Of all the creatures to walk on the earth, only humans question why they do so. They are curious beings by nature, always wanting to know the whats, hows, and whys of their world. They wonder why they can never walk to the horizon, what stars are made of, what happens to people when they die, and where it all began. Sometimes they find the answer to their question; other times, it dangles out of reach. Speaking of which, it was a dangling object that posed a stumping question to one man.
His name was Valour, a man living in a time and a land lost to memory. In that era, there was much work to do, leaving little time to ponder the mysteries of nature. In the shadow of mighty mountains, and uphill from an emerald forest, Valour plowed his fields and fed his sheep. He drove wolves away from his flock with his sling and stone, and he repaired his cottage when the summer storms beat on its walls. He cared for his family and offered prayers to his God. He did everything a good man is supposed to do. But he also had a question; one that would direct his destiny.
It came to him when he lay supine in his field one autumn night. The grain was harvested, bundled up for his wife to grind into flour. Tired from his work and pleased with another successful harvest, Valour rested on his back in his field, chewing on a piece of ripe grain. He glanced up at the darkening sky. The inky firmament captured his fancy, as did the moon. The princess of the night dusted the land below with her silver light. The stars, her royal attendants, clustered beside her. She tantalized Valour with her mystery. It was then that he asked himself the critical question.
Gazing up at the moon with one eye squinted, he asked aloud, "Upon what does the moon hang?"
For a man living long before the age of scientific snobbery, it was an honest question. And a stumping one, too, because nothing in his knowledge could provide an answer. Night after night, as the moon waxed and waned through her shapes, Valour wondered how she could hang in the sky with nothing to support her. Surely one needs a string and ceiling to suspend an object. Yet, he could see neither strings nor pillars to hold her aloft.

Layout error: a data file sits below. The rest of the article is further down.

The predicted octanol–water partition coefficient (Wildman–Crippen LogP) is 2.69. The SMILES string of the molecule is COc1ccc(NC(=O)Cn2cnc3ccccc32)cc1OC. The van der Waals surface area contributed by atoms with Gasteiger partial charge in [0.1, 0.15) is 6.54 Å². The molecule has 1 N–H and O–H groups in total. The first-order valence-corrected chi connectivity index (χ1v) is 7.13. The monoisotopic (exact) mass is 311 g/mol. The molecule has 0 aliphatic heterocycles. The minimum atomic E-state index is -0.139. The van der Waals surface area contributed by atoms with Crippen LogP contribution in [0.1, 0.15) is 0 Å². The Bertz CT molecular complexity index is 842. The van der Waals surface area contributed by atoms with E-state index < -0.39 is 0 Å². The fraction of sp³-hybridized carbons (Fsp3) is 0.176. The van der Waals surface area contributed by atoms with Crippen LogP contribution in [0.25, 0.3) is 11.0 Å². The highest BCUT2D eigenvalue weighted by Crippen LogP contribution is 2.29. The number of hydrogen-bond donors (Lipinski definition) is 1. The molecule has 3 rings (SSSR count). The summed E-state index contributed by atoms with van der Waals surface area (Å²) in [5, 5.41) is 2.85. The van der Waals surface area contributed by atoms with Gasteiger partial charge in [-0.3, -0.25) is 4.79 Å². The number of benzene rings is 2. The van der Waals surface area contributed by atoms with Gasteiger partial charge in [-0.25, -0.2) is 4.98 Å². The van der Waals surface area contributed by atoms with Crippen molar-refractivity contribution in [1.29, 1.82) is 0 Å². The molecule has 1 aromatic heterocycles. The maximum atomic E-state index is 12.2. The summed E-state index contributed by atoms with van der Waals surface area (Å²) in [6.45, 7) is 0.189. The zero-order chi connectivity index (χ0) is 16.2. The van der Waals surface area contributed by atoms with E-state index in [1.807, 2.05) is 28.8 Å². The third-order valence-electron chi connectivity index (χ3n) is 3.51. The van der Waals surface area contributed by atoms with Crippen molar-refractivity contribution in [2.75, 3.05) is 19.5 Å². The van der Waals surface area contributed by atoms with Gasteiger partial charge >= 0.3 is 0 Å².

The question plagued him. He couldn't focus as he plowed up the ground in preparation for the next harvest. His children took notice of their father's detached demeanor. His wife asked him if he even remembered her name - and gave him a slap when he couldn't dredge up right away that it was "Batyah." Nobody could understand why Valour couldn't stop thinking about the moon, of all things, but the inquiring mind never rests.
He went to visit the village elders. Sitting behind a screen of smoke from the incense censers, they regarded their visitor with skeptical gazes. One made a face and added more resin to the censers because Valour smelled strongly of his farm. Unfazed by their distaste, he gave them his question.
"Sirs, upon what does the moon hang?" Valour asked. "I must know. I can't rest until I do."
The elders were silent for a long time, tapping their fingers together and staring into the incense pots. Then they gave their answer.
"You ask us something that, for once, we cannot answer. Your curiosity has led you to a dead end. Either disregard it or make up some tale for yourself, for we cannot help you."
Valour didn't like this answer; not many in his situation would. "Surely there is a better thing I could do. What, should I ignore the question, letting it linger in the back of my mind until it drives me mad?"
The elders sighed. "Very well. You have one option remaining. If you wish to ask the heavenly questions, you must seek answers in the heavenly places. Only the One who set the moon in the sky will know her secrets. Seek the Creator."
Valour shivered. There was a summoning tone in that last statement. It was the beginning of a quest! If a question is difficult, so will be the journey to find its answer. He would have to live up to the meaning of his name to complete his quest for knowledge, and he would have to be determined and courageous as well. After all, there is no task greater than attempting to find God!